1. Absolutely! just make sure it’s cool before you freeze. Then when you’re ready to use it, defrost and it’s ready to go!

  1. You can really use either setting! It cooks for so long that the overall temperature is the same either way! 🙂

    1. Freeze in muffin tin and store when frozen in a baggie. Use to make individual bone broth servings.

  2. The video says to put it on low for 24-72 hours, but the written recipe above says to cook on high for 24-72 hours. Which is it?

  3. What brands of slow cookers do you use? Every time I start researching I am overwhelmed with the reviews and give up my quest. 🙂

  4. Eek, don’t give your dog cooked bones! They can splinter and pierce their throat and stomach. Read up on the raw diet if you want to give bones to your dog. some dogs can even splinter raw bones.

  5. Do you put your slow cooker on high or low? The video said high, the recipe says low. Should the broth in the slow cooker be at a low boil?
    Thank you!

  6. My acupuncturist recommended I make this same type of “bone broth” and drink it each morning for the health benefits. I have to say it was a little hard drinking it down at first, and my family did not like the idea (or smells in the beginning). But you have reminded me that it is very important for my health and recovery from acute/chronic pain and nerve damage. Thanks for your recipe.

  7. How much broth do you typically get from this recipe? I’d probably have to halve it because my cooker is on the small side, so I’m curious how much final product you get with the recipe as it’s written.
    I’m also curious about the comment regarding soaking/boiling the bones before using in the final broth! I suppose we could all jog over to nourishingtraditions to see what she says…

  8. I use beef bones for my puppy. I use 2 big beef bone (about 2 pounds total) I get at the grocery store and add 2 cans of vegetable broth to the bones and cook them on the stove for about 1 hour. I check the internal temperature of the bones so they are at least 165 degrees. The puppy loves the bones and I can use the broth for soup. Does anyone else do this?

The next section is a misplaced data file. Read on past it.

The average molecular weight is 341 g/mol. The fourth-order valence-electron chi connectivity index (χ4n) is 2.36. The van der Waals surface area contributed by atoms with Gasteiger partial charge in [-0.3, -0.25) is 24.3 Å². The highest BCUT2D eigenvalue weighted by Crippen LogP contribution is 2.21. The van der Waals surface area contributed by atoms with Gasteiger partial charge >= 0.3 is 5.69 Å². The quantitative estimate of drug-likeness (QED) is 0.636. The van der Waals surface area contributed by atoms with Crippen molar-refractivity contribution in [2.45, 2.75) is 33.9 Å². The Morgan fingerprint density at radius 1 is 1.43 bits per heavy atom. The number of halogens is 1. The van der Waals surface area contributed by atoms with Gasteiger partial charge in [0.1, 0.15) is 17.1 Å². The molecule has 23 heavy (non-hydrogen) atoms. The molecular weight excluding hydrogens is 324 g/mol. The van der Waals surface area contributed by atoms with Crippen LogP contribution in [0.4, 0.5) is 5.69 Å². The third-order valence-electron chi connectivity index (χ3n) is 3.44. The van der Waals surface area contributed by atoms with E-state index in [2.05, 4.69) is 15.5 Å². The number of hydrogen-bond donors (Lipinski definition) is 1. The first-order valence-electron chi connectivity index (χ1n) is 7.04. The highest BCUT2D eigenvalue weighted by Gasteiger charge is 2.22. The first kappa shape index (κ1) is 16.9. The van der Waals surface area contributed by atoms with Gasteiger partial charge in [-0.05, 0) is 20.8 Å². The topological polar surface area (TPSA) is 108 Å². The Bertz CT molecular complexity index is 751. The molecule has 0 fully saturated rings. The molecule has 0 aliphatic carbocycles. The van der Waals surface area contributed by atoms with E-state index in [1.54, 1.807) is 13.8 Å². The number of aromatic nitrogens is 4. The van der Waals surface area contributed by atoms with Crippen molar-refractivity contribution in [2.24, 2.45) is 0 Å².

9. You could totally use chicken bones instead of beef bones! You’ll want to use raw chicken bones because this cooks for such a long time.

  10. We have been doing chicken broth for a couple of years. We make it once a week and we each drink a cup of the bone broth with our breakfast every weekday morning. We tend to get a 4 pound chicken and do it for 5-8 hours on the stove, I don’t use a chicken that’s already been roasted. The next day, I use the chicken from the broth for either chicken taquitos, shredded in a quesadilla or chicken enchiladas. We’ve also thrown it into a pasta so nothing goes to waste.

  11. I have been intimidated to make bone broth. I think starting with chicken would be easier for my family to utilize. Can you do a chicken in crock pot the same way? Would I use a chix that’s already been roasted? And how long to cook it? I’ll read other comments in case a subscriber answers if Catherine doesn’t get to all my questions. Thanks.

  12. The bones needs to be soaked in the water for a few hours to let the blood or anything that isn’t clean released out. Then boil the bones and throw the broth. We don’t want to use the broth from the first batch. After, the Bones should be washed thoroughly. And now it is ready to use it for the bone soup recipe you’ve posted. The bones can be used to make the broth as many times as you would like.. I just wanted to share this with you.

  13. Nope! That does add a little more flavor, so you can do that if you would like, but it isn’t necessary!

Leave a Reply

Your email address will not be published. Required fields are marked *

Recipe Rating